Archive for Exchange

Smartphone won’t sync with Exchange 2007

I really like Exchange 2007.  My most active smartphone user has a Motorola Q that uses ActiveSync and he called in a panic the other morning because for about 12 hours his phone would not sync with the server.  He could send mail out, but he couldn’t get anything new in.

My first response was to have him reset his device, but that didn’t help.  So I went to the server, not really expecting to find anything there.  What I found were two consistant error messages in the Event Logs:  Event ID 1008 and Event ID 4999.

Here is the exact error for MSExchange ActiveSync Event ID 1008:

An exception occurred and was handled by Exchange ActiveSync. This may have been caused by an outdated or corrupted Exchange ActiveSync device partnership. This can occur if a user tries to modify the same item from multiple computers. If this is the case, Exchange ActiveSync will re-create the partnership with the device. Items will be updated at the next synchronization. . .

So I went back to the server to check the settings under Manage Mobile Device and noticed that I could “Remove Mobile Device Partnership.”  Since it wasn’t working anyway, I gave it a shot.  What do you know, after the users next sync he was ready to go.  Seems the partnership had corrupted and removing it and forcing a new one fixed our issue. . for now.


New Cell Phone

I had to get a new phone and the first phone DH chose for me (yes, I let him pick because at first I didn’t really care what kind of phone I got) was the Verizon Voyager.  Wow, what a GREAT phone. It has a touch screen and a keyboard that was very easy to use for texting. Here is a little demo of that phone:

HOWEVER, the Verizon site said this was compatible with Microsoft Exchange Servers, which it is not. myblackberry1When I called tech support for help they were quick to point out that Verizon does not own any software that will push from a Corporate Exchange Server. So, since the folks at work were willing to pay for the phone and service if I got another phone, I began looking for a Blackberry or Windows Mobile phone. I chose the pink Curve and am happy with it. It is not quite as fun to text with, but it does have all the functionality I need. Now if I could just find a case for it that I like. . .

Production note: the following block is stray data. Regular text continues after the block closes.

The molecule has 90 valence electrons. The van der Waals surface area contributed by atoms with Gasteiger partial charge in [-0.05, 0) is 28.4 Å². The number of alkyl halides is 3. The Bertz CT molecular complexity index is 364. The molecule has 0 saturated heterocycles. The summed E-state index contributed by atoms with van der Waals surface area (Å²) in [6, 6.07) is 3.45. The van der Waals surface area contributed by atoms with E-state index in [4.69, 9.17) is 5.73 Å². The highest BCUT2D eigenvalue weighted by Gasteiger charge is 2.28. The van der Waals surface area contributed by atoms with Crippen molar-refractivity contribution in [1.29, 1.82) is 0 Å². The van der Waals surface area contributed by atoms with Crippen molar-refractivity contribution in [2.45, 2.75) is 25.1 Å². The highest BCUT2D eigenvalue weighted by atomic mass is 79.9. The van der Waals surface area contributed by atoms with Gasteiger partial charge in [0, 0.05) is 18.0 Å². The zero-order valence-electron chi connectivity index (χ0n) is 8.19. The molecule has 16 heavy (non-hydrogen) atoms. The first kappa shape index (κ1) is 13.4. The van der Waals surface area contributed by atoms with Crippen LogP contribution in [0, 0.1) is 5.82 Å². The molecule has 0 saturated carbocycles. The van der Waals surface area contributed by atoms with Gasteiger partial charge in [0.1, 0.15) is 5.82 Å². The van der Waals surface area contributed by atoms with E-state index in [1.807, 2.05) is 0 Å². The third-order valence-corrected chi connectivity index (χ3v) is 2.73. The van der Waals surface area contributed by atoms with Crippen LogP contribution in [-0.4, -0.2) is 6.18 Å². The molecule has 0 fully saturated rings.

Exchange Trouble Leads to Learning

Why is it that I always learn best by fire?  Why can’t I sit down with a tech book and read about issues, problems and tools BEFORE I have a fire to put out?  Oh well, I don’t.  I usually only learn tech tricks by  having to put out fires on the job.  This was the case last week when our main Exchange server stopped sending mail and started to hold all the messages in the queues. 

I had not had to track anything in the queues before this, so looking at and using the Message Tracking Center Tool was new to me.  I found some useful information on how to do this at two sites; Computer Performance and

But for quick information on how to get to your queues, what you should see, and some quick troubleshooting tips I recommend these sites to get you started.  And by all means, check out you queues, see how messages normally flow so that when you do  have a problem you will know how things should work and may just be able to quickly resolve your trouble.

Backup Exec and Exchange 2003

So I had a bit of a panic attack over the weekend after our VP of IT called Friday to ask me to send him over a copy of our backup procedure.  I had the procedure ready (in my head at least, just needed to put it to keyboard and paper) but I also realized that in our backup of our Exchange server, we were not doing mailbox backups.

We use Backup Exec version 9, and we are backing up the drives and the Information Store and the Shadow copy Components, but not the mailboxes and public folders.  So, I started worrying and reading as frantically as I could.  What I found after reading quite a bit and trying (and failing) some test backups was that I didn’t need to backup the mailboxes.

According to the Help, “mailboxes and public folders are already included in the Exchange server database backups, but if you want to make the restore of a mailbox or folder easier, you can also select one or more mailboxes or public folders for backup seperately from the database.”  Now, ideally, I do want to backup the mailboxes seperate.  However, until I get that figured out, I am still backing up the data and can restore it in the event of a failure.

Now, back to getting the account setup correctly so I can backup the mailboxes individually. . .more on that later.

Treo 680 with Exchange E-mail Configuration

I had to setup my first Treo 680’s today for a couple of our new sales guys.  It wasn’t too difficult, but the instructions I was given by our AD Admin were a bit off so I wanted to document the steps here for the next time I need to setup these up.

1.  Install the SIM and batter and charge the battery.

2.  Call the support number to initiate the phone number.

3.  Install the Palm Software (via a disk in the box) on the user’s desktop.

5.  Connect the device to the desktop.

6. Setup e-mail by going to Mail, Menu, choose Microsoft Activsync from the provider drop down  and continue filling in the information as you get it from your e-mail administrator.